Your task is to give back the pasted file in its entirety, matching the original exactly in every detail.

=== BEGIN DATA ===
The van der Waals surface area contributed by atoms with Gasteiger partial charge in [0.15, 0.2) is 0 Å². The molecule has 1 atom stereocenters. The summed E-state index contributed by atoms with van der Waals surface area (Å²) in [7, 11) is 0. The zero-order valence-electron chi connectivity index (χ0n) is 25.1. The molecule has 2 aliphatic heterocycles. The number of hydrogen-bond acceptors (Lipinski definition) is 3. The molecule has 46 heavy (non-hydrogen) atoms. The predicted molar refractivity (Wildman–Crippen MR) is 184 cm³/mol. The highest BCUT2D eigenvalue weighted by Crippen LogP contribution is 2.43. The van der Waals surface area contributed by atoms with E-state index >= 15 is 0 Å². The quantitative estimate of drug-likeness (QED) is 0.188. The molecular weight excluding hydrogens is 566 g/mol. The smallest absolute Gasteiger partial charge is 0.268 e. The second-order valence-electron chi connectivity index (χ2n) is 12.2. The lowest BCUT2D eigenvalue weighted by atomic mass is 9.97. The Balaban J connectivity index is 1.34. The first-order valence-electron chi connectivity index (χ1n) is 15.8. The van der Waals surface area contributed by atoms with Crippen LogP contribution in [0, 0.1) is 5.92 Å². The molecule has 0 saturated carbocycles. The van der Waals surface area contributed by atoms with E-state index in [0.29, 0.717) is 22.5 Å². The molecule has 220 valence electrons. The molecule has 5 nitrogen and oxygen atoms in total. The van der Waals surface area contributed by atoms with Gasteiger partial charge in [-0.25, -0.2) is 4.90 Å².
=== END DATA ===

The van der Waals surface area contributed by atoms with Gasteiger partial charge in [0.15, 0.2) is 0 Å². The molecule has 1 atom stereocenters. The summed E-state index contributed by atoms with van der Waals surface area (Å²) in [7, 11) is 0. The zero-order valence-electron chi connectivity index (χ0n) is 25.1. The molecule has 2 aliphatic heterocycles. The number of hydrogen-bond acceptors (Lipinski definition) is 3. The molecule has 46 heavy (non-hydrogen) atoms. The predicted molar refractivity (Wildman–Crippen MR) is 184 cm³/mol. The highest BCUT2D eigenvalue weighted by Crippen LogP contribution is 2.43. The van der Waals surface area contributed by atoms with E-state index >= 15 is 0 Å². The quantitative estimate of drug-likeness (QED) is 0.188. The molecular weight excluding hydrogens is 566 g/mol. The smallest absolute Gasteiger partial charge is 0.268 e. The second-order valence-electron chi connectivity index (χ2n) is 12.2. The lowest BCUT2D eigenvalue weighted by atomic mass is 9.97. The Balaban J connectivity index is 1.34. The first-order valence-electron chi connectivity index (χ1n) is 15.8. The van der Waals surface area contributed by atoms with Crippen LogP contribution in [0, 0.1) is 5.92 Å². The molecule has 0 saturated carbocycles. The van der Waals surface area contributed by atoms with E-state index in [0.29, 0.717) is 22.5 Å². The molecule has 220 valence electrons. The molecule has 5 nitrogen and oxygen atoms in total. The van der Waals surface area contributed by atoms with Gasteiger partial charge in [-0.25, -0.2) is 4.90 Å².